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Details of Grant 

EPSRC Reference: EP/N004159/1
Title: Diamond for Image Intensifier and Photodetection Applications
Principal Investigator: Jackman, Professor RB
Other Investigators:
Researcher Co-Investigators:
Project Partners:
Department: London Centre for Nanotechnology
Organisation: UCL
Scheme: Standard Research
Starts: 01 September 2015 Ends: 31 August 2018 Value (£): 462,798
EPSRC Research Topic Classifications:
Materials Synthesis & Growth
EPSRC Industrial Sector Classifications:
Related Grants:
Panel History:
Panel DatePanel NameOutcome
22 Jul 2015 EPSRC Physical Sciences Materials - July 2015 Announced
Summary on Grant Application Form
An image intensifier is a device that intensifies low light-level images to light levels that can be seen with the human eye or can be detected by a camera. An image intensifier consists of a vacuum tube with several conversion and multiplication screens. An incident photon will hit a light sensitive photo-cathode screen. Photons are absorbed in the photocathode and give rise to emission of electrons into the vacuum. These electrons are accelerated by an electric field to increase their energy and focus them on the multi channel plate (MCP).

As a wide band gap (5.5eV) semiconductor diamond offers a range of properties that make its integration into image intensifier devices very promising in terms of enhanced device performance. For example, under appropriate conditions the surface of diamond can display a negative electron affinity (NEA), allowing for high secondary electron yields (SEY) to be achieved, with values greater than 100 being achieved. Diamond, grown by chemical vapour deposition (CVD) methods, can also support very high carrier mobilities and has a high electric field breakdown strength. Given that it takes 13eV to create electron-hole pairs in diamond when irradiated by electrons 'cascade gain' of an electron flux within diamond can be achieved; this can lead to an electron transmission gain of >10 if the transmitted electrons emerge from an NEA diamond surface. Diamond can also be doped p-type by the inclusion of boron.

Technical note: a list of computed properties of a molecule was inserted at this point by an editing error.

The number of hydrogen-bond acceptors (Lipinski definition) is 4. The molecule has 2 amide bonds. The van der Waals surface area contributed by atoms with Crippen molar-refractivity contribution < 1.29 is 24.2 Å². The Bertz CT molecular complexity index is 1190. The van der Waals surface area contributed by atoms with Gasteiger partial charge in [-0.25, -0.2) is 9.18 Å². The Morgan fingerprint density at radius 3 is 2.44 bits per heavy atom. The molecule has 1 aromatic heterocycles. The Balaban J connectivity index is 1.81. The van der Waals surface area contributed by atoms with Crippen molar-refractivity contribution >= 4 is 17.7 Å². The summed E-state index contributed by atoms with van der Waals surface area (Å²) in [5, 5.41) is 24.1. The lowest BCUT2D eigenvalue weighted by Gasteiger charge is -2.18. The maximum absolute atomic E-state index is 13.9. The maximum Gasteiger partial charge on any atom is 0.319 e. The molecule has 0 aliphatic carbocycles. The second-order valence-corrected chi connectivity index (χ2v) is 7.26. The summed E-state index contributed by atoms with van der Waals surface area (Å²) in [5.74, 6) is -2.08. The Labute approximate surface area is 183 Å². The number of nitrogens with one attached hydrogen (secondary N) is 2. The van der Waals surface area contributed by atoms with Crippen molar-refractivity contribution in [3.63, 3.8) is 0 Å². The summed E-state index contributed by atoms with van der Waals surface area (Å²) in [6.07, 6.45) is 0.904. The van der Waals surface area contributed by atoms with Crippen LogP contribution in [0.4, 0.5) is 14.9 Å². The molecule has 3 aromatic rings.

Existing MCP technology leads to a secondary electron 'gain' of around 1.9 when incoming electrons impact the channel regions of the plate. Whilst cascading results in over-all gains of a few thousand at the exit of the MCP, these large values only arise for the electrons that are effective in the initial stages of secondary generation. As 1.9 is a statistical value some incoming electrons will not result in further cascade and are effectively 'lost' degrading the resultant image. It is thus desirable that gain levels are increased at the entrance to the MCP and for a short distance into the MCP.

Another limitation to the performance of current MCP-based image intensifiers involves the loss of 'focus' caused by the emergence of 'hot' electrons from the exit of the MCP. It is the consideration of these issues, along with the properties of diamond described above that allows for the development of several ideas for considerably enhancing the performance of existing image intensifiers, namely:

[1] A diamond pre-amplifier stage. A thin diamond membrane (displaying transmission electron gain), to pre-amplify the photo-generated electrons prior to their entry into the MCP for image intensifiers.

[2] Diamond coating the MCP for enhanced SEY (displaying reflective gain) for image intensifiers. A thin diamond layer displaying NEA to enhance the SEY for each electron collision within the MCP

In addition the replacement of the MCP within an image intensifier device with a 'stack' of diamond membranes may offer an alternative to Avalanche Photodiodes (APD) for ultra-low light fast photodetection. If each membrane offers a transmission gain of ~10, then a 4-layer stack may offer a gain of some 10,000. This would lead to a completely new generation of photodetectors.

[3] A diamond membrane stack for multi-stage electron amplification (transmission gain) within a low light fast photodetector

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